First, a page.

1. Most banks require a personal interview, while some banks may allow a telephone interview.
2. A clear copy of the account’s Signatory and each corporate Director’s Passport (must include the photo & personal information page, and Panama entry stamp page).
3. A clear copy of a second photo id (such as a driver’s license or national id card).
4. Two bank references for each Director and account Signatory. These references must entail the satisfactory conduct of the account holder and that the banking relationship had been ongoing for a minimum of 2 years. It would be helpful if the references also confirm the person’s residential address. Many Panamanian banks require the references be specifically addressed to that bank’s branch. Some banks may accept only one bank reference letter (especially if you have done all of your banking with only one bank).
5. Two professional references for each Director and account Signatory. These references may be written by one’s accountant, lawyer, stock broker, insurance broker, real estate broker, or employer. They should be written on their company letterhead. These must include the duration and nature of their business relationship with the applicant. Only an Original letter will be accepted.
6. Proof of Address: You must provide a copy of a utility bill (phone, water, electricity, cable TV, or Internet service) which contains your name and address.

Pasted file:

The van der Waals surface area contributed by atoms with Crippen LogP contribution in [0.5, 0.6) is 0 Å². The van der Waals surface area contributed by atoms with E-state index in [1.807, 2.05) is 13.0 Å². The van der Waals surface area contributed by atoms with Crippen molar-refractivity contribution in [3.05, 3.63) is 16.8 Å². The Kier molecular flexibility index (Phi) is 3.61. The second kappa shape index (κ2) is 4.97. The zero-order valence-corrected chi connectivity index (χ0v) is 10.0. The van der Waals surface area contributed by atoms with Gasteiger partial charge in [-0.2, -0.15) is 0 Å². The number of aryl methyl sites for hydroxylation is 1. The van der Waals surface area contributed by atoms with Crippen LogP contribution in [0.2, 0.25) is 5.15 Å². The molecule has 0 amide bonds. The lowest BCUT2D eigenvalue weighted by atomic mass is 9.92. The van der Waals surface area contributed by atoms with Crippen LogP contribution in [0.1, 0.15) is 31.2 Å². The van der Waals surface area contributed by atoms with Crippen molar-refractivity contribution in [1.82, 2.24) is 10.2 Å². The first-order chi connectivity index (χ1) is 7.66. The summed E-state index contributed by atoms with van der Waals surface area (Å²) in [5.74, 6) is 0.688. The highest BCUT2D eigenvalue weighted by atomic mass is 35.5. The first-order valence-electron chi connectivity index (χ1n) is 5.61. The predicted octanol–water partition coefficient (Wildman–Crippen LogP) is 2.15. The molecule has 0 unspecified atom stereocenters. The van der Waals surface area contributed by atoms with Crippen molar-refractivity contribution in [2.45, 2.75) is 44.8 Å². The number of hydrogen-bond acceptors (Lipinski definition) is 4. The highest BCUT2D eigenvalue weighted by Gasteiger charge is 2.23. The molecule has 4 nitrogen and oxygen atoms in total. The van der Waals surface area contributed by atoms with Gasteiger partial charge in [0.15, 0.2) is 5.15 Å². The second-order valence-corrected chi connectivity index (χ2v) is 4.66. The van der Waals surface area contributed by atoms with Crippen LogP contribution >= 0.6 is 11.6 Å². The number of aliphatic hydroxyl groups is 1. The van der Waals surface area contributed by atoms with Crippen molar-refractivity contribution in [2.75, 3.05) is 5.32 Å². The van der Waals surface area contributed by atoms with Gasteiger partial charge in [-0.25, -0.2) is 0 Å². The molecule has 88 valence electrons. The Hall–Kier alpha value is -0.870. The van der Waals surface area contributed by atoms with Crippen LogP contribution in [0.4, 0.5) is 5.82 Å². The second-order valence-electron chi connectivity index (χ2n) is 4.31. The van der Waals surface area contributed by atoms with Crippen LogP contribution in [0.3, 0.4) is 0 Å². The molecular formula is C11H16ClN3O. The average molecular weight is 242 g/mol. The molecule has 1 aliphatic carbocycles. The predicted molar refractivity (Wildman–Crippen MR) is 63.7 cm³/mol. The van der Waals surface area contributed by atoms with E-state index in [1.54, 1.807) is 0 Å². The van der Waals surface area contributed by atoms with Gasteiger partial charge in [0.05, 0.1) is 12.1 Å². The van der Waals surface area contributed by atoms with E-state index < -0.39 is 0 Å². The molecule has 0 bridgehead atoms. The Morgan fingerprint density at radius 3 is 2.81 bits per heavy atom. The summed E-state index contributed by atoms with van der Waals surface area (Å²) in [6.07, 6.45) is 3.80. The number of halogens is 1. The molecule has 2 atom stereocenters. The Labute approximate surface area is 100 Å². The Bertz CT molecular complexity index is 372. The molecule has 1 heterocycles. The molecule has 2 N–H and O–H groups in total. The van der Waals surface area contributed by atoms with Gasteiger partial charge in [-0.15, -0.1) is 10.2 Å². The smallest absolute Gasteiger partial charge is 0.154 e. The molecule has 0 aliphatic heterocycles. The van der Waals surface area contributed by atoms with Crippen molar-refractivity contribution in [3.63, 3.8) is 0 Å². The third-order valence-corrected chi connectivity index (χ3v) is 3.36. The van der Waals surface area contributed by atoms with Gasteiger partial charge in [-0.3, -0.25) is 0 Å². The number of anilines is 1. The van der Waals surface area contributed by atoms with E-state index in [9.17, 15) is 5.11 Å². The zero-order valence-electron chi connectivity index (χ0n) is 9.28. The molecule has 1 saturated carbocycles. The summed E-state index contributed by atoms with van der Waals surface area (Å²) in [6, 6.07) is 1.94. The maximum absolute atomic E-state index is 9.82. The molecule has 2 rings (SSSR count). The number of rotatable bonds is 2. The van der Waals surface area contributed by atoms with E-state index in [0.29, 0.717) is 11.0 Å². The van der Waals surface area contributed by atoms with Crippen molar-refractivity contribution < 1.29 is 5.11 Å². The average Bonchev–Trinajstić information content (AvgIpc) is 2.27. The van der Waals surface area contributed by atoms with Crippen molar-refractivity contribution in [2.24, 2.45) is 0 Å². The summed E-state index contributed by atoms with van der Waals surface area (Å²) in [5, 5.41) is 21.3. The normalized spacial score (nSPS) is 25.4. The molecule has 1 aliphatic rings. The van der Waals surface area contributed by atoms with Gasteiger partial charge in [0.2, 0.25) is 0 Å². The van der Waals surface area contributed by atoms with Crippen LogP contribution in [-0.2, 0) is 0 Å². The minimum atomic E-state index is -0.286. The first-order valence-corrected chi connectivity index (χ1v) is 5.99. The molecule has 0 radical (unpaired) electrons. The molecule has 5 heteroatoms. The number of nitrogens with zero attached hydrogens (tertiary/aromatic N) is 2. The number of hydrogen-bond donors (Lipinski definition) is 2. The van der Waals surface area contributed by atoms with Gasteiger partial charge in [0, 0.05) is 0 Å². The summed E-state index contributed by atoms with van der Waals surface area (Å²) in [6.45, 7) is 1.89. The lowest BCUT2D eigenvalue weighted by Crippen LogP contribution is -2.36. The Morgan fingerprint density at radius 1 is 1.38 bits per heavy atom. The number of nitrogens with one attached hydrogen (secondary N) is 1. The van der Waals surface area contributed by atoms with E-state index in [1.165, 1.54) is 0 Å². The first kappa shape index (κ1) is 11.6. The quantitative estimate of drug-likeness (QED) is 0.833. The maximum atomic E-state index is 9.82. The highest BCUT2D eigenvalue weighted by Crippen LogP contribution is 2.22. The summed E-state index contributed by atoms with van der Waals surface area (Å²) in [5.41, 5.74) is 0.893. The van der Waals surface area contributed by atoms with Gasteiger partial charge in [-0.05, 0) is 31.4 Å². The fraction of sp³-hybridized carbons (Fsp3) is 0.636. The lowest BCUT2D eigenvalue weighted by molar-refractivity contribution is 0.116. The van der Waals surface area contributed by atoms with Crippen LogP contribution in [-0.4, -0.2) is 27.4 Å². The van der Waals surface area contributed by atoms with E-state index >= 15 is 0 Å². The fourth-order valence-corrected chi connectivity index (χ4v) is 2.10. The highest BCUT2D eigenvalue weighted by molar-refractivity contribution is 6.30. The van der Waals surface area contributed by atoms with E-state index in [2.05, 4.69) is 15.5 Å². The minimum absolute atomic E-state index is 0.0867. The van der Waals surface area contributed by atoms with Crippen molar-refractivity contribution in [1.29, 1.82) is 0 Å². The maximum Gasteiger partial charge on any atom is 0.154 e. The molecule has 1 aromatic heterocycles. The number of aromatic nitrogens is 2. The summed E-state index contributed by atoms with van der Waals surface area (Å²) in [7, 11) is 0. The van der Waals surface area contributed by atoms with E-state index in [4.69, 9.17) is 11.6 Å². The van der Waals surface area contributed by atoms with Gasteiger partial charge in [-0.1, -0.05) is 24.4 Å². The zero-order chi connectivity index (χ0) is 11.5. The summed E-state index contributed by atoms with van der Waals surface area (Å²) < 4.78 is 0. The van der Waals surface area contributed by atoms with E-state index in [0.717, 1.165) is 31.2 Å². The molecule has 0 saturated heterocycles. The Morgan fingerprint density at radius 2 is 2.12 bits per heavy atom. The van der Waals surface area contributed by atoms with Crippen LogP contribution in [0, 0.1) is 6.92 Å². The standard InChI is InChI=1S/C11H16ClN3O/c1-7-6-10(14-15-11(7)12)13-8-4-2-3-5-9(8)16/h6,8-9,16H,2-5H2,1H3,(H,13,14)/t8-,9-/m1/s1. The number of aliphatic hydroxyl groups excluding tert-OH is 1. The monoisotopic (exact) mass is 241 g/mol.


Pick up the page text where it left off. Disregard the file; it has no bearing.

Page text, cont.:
7. A “Company Profile” letter must be submitted which briefly describes the type of business the account holder will engage in. This will include the location of the business, the products or services you are selling, the nature and expected volume of business, the origin of the funds to be deposited, an estimate of the monthly or annual amount of funds to be deposited, and the reason for opening a bank account in Panama.
It will help if your Panamanian lawyer accompanies you to the bank in order to make sure the process goes smoothly.
Once all of these documents have been received, they will be forwarded to the bank’s Compliance Officer who reviews the entire application to insure no money laundering will occur.
This process will go smoother and may have less required documents if you first go to the Panamanian bank where you already have a personal account as they already know you.
Now that you are licensed, moved into your commercial space, hired employees and have a bank account; you need to worry about taxes.